Trump remained dismissive of the Russian hacking story even after a full report (declassified version here) from US intelligence officials. (Full Article – CNN) However, he is interested in finding out who in the intelligence community made public the information about the Kremlin’s interference in the election.
In other news, Russians appear to have just hacked into accounts of Arizona state lawmakers. (Full Article – AZ Central)
An analysis of “Putin’s real end game.” I agree with much of the assessment of Russia’s involvement and what we’re up against, but disagree with much of the proposed response to it. Your thoughts? (Full Article – Politico)
Joseph Goebbels’ 105-year-old secretary: ‘No one believes me now, but I knew nothing’ (Full Article – The Guardian)
“Having studied authoritarian states for over a decade, I would never exaggerate the severity of the threat we now face. But an American kleptocracy is exactly where president-elect Trump and his backers are taking us. That’s why I have a favor to ask you, my fellow Americans….
… I want you to write about who you are, what you have experienced, and what you have endured.
Write down what you value; what standards you hold for yourself and for others.
Write about your dreams for the future and your hopes for your children. Write about the struggle of your ancestors and how the hardship they overcame shaped the person you are today.
Write your biography, write down your memories. Because if you do not do it now, you may forget.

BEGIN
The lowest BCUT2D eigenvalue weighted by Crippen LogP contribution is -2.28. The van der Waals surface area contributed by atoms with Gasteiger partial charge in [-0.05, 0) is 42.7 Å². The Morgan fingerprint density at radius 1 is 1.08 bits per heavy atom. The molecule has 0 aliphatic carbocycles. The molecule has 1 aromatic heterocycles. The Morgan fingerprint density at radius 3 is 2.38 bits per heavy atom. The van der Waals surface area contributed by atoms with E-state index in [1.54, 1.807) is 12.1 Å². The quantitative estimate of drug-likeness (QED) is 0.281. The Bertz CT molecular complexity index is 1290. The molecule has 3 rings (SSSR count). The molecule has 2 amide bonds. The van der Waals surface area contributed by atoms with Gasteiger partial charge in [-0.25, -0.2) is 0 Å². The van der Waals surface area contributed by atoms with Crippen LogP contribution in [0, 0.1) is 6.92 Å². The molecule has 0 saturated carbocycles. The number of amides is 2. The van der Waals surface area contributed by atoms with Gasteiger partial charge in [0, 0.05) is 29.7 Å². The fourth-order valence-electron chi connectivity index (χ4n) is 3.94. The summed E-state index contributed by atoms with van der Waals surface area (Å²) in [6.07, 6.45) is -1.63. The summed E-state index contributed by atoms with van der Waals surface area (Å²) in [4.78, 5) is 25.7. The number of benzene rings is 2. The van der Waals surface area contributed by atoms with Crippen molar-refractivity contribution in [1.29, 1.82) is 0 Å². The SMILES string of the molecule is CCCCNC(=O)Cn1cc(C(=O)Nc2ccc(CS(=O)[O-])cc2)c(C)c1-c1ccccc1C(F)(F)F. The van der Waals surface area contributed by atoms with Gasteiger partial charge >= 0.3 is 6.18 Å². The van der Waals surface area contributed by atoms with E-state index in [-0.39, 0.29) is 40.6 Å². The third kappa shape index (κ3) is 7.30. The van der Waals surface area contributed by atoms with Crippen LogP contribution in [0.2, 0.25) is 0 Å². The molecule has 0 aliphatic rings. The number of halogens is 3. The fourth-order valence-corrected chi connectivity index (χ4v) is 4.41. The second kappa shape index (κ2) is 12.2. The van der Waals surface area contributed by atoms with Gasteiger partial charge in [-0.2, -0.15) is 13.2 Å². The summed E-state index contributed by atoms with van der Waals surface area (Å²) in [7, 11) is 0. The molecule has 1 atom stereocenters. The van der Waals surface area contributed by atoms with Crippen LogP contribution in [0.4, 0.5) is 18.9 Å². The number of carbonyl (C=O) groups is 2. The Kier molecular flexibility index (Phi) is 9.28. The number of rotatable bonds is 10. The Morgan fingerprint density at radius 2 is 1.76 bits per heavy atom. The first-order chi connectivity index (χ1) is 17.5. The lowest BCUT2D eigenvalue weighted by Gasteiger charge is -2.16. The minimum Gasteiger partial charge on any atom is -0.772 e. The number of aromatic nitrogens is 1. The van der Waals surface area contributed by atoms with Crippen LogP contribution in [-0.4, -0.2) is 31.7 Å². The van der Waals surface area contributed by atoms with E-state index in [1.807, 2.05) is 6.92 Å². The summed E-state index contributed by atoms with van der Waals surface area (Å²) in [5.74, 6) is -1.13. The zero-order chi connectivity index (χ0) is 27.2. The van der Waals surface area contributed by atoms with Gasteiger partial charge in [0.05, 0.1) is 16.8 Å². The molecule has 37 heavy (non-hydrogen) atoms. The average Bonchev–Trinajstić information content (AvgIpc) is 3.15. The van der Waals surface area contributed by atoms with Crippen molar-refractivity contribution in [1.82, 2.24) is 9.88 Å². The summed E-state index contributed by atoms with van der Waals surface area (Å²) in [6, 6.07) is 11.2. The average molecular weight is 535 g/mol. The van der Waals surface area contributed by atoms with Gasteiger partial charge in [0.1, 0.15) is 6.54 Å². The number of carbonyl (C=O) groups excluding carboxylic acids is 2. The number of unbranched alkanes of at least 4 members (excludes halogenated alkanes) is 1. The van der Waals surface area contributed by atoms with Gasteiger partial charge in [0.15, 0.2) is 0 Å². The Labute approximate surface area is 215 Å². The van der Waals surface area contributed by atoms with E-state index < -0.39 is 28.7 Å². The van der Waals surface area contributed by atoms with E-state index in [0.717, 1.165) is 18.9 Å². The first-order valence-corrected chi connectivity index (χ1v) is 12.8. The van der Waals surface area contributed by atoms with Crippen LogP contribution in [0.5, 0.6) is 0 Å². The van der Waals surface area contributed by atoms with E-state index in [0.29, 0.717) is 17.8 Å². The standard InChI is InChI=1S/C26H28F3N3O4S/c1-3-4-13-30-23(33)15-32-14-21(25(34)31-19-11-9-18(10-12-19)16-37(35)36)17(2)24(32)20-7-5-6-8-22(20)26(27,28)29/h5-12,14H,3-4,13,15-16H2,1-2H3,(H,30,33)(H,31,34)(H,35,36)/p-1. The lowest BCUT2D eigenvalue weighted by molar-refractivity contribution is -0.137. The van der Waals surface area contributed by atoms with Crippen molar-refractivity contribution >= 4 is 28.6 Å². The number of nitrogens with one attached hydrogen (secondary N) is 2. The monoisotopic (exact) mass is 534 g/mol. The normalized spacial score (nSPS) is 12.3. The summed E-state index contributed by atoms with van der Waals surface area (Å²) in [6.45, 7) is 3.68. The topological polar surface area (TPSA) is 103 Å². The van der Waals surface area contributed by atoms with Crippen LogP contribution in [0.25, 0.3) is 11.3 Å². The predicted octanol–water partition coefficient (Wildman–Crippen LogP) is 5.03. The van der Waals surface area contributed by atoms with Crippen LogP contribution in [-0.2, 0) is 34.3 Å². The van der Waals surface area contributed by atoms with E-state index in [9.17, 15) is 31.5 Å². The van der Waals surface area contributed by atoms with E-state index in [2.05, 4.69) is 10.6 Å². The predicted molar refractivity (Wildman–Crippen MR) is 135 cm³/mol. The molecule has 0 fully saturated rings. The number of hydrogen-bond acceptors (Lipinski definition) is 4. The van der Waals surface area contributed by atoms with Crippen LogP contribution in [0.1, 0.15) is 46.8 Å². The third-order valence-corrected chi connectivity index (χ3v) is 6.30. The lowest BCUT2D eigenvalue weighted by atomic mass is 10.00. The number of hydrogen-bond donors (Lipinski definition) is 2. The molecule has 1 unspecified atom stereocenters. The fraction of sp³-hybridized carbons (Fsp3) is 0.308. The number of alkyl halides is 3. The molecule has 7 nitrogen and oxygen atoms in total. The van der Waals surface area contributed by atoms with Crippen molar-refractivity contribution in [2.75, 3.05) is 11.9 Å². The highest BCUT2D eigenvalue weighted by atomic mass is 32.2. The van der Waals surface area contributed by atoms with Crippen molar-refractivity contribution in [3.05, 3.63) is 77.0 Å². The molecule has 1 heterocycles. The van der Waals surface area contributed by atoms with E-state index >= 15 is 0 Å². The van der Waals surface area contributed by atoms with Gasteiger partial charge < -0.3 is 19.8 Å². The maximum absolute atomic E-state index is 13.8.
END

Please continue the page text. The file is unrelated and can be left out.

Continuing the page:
Write a list of things you would never do. Because it is possible that in the next year, you will do them.
Write a list of things you would never believe. Because it is possible that in the next year, you will either believe them or be forced to say you believe them.”
– from the blog of Sarah Kendzior
A general overview of the election results, what they mean, and where to go from here. In my better moments can live up to the “where to go from here” part, but snark is a definite weakness for me. (Full Article – Charles Eisenstein Blog)
Cartoons, Images & Videos
Cartoon by Will McPhail, New Yorker:
Posted by Americans Against Trump:
Cartoon by Paul Noth:
Personal Thoughts & Experiences
On Monday, I had lunch with a friend – a very thoughtful Jewish man and one of my favorite people in the entire world. The conversation eventually turned to politics. Having had relatives who were caught up by the Holocaust, he has visited the concentration camps in Germany as well as the Holocaust Museum in Germany and in Washington DC. He said that the most chilling thing for him in those places was not the photos or the artifacts. It was a video screen at the Holocaust Museum in DC. It showed no graphics or photos, just text, slowly scrolling through the small, incremental changes – small lines drawn and then crossed and then redrawn and crossed again – that took place in what came to be known as Nazi Germany. Each change was undesirable, but ultimately tolerated. The cumulative effect was the extermination of six million human beings.